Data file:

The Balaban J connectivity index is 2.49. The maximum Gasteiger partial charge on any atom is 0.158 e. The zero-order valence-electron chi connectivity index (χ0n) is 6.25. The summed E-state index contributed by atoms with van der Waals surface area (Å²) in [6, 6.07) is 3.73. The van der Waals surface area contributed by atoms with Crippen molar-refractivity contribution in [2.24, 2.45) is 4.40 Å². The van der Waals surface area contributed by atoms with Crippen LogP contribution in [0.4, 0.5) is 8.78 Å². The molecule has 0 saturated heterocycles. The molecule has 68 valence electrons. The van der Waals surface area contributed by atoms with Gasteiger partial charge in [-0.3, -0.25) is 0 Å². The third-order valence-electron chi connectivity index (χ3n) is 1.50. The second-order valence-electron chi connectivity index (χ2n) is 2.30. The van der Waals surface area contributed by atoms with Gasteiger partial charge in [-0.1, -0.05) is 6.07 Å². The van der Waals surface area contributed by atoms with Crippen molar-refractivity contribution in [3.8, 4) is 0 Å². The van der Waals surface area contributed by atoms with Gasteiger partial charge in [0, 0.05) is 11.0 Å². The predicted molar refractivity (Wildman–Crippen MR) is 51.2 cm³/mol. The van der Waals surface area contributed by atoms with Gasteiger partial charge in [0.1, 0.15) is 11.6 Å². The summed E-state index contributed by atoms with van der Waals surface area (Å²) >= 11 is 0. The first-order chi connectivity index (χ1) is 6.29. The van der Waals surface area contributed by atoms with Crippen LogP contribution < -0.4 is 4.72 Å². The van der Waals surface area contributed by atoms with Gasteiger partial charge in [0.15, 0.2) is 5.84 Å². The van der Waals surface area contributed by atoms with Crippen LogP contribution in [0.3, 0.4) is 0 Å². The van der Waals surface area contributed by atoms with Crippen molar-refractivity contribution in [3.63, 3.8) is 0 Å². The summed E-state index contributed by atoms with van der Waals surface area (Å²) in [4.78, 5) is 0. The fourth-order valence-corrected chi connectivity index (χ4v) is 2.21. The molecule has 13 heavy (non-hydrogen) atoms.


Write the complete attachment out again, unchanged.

The Balaban J connectivity index is 2.49. The maximum Gasteiger partial charge on any atom is 0.158 e. The zero-order valence-electron chi connectivity index (χ0n) is 6.25. The summed E-state index contributed by atoms with van der Waals surface area (Å²) in [6, 6.07) is 3.73. The van der Waals surface area contributed by atoms with Crippen molar-refractivity contribution in [2.24, 2.45) is 4.40 Å². The van der Waals surface area contributed by atoms with Crippen LogP contribution in [0.4, 0.5) is 8.78 Å². The molecule has 0 saturated heterocycles. The molecule has 68 valence electrons. The van der Waals surface area contributed by atoms with Gasteiger partial charge in [-0.3, -0.25) is 0 Å². The third-order valence-electron chi connectivity index (χ3n) is 1.50. The second-order valence-electron chi connectivity index (χ2n) is 2.30. The van der Waals surface area contributed by atoms with Gasteiger partial charge in [-0.1, -0.05) is 6.07 Å². The van der Waals surface area contributed by atoms with Crippen molar-refractivity contribution in [3.8, 4) is 0 Å². The van der Waals surface area contributed by atoms with Gasteiger partial charge in [0, 0.05) is 11.0 Å². The predicted molar refractivity (Wildman–Crippen MR) is 51.2 cm³/mol. The van der Waals surface area contributed by atoms with Gasteiger partial charge in [0.1, 0.15) is 11.6 Å². The summed E-state index contributed by atoms with van der Waals surface area (Å²) >= 11 is 0. The first-order chi connectivity index (χ1) is 6.29. The van der Waals surface area contributed by atoms with Crippen LogP contribution < -0.4 is 4.72 Å². The van der Waals surface area contributed by atoms with Gasteiger partial charge in [0.15, 0.2) is 5.84 Å². The van der Waals surface area contributed by atoms with Crippen LogP contribution in [0.3, 0.4) is 0 Å². The van der Waals surface area contributed by atoms with Crippen molar-refractivity contribution in [3.63, 3.8) is 0 Å². The summed E-state index contributed by atoms with van der Waals surface area (Å²) in [4.78, 5) is 0. The fourth-order valence-corrected chi connectivity index (χ4v) is 2.21. The molecule has 13 heavy (non-hydrogen) atoms.